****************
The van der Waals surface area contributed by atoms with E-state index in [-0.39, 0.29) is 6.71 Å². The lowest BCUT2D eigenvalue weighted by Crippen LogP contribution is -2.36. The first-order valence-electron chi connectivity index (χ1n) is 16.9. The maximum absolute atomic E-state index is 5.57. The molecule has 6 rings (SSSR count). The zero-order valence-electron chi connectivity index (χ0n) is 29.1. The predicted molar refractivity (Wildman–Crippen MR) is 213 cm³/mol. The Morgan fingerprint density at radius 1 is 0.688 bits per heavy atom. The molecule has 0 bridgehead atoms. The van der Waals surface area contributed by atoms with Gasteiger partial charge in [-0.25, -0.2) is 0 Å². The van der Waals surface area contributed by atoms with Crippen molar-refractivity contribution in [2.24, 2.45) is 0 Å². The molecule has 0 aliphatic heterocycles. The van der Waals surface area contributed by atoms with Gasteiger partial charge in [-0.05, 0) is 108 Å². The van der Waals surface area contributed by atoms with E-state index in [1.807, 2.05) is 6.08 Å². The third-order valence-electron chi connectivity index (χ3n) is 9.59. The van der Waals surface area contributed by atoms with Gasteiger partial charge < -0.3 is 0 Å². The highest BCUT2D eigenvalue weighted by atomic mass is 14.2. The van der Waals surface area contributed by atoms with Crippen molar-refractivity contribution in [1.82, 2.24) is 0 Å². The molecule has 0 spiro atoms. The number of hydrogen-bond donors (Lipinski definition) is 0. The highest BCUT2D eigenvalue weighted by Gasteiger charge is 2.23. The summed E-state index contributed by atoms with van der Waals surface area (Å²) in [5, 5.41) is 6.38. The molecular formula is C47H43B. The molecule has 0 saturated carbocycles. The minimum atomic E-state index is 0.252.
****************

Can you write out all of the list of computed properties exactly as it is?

The van der Waals surface area contributed by atoms with E-state index in [-0.39, 0.29) is 6.71 Å². The lowest BCUT2D eigenvalue weighted by Crippen LogP contribution is -2.36. The first-order valence-electron chi connectivity index (χ1n) is 16.9. The maximum absolute atomic E-state index is 5.57. The molecule has 6 rings (SSSR count). The zero-order valence-electron chi connectivity index (χ0n) is 29.1. The predicted molar refractivity (Wildman–Crippen MR) is 213 cm³/mol. The Morgan fingerprint density at radius 1 is 0.688 bits per heavy atom. The molecule has 0 bridgehead atoms. The van der Waals surface area contributed by atoms with Gasteiger partial charge in [-0.25, -0.2) is 0 Å². The van der Waals surface area contributed by atoms with Crippen molar-refractivity contribution in [2.24, 2.45) is 0 Å². The molecule has 0 aliphatic heterocycles. The van der Waals surface area contributed by atoms with Gasteiger partial charge in [-0.05, 0) is 108 Å². The van der Waals surface area contributed by atoms with E-state index in [1.807, 2.05) is 6.08 Å². The third-order valence-electron chi connectivity index (χ3n) is 9.59. The van der Waals surface area contributed by atoms with Gasteiger partial charge < -0.3 is 0 Å². The highest BCUT2D eigenvalue weighted by atomic mass is 14.2. The van der Waals surface area contributed by atoms with Crippen molar-refractivity contribution in [1.82, 2.24) is 0 Å². The molecule has 0 spiro atoms. The number of hydrogen-bond donors (Lipinski definition) is 0. The highest BCUT2D eigenvalue weighted by Gasteiger charge is 2.23. The summed E-state index contributed by atoms with van der Waals surface area (Å²) in [5, 5.41) is 6.38. The molecular formula is C47H43B. The molecule has 0 saturated carbocycles. The minimum atomic E-state index is 0.252.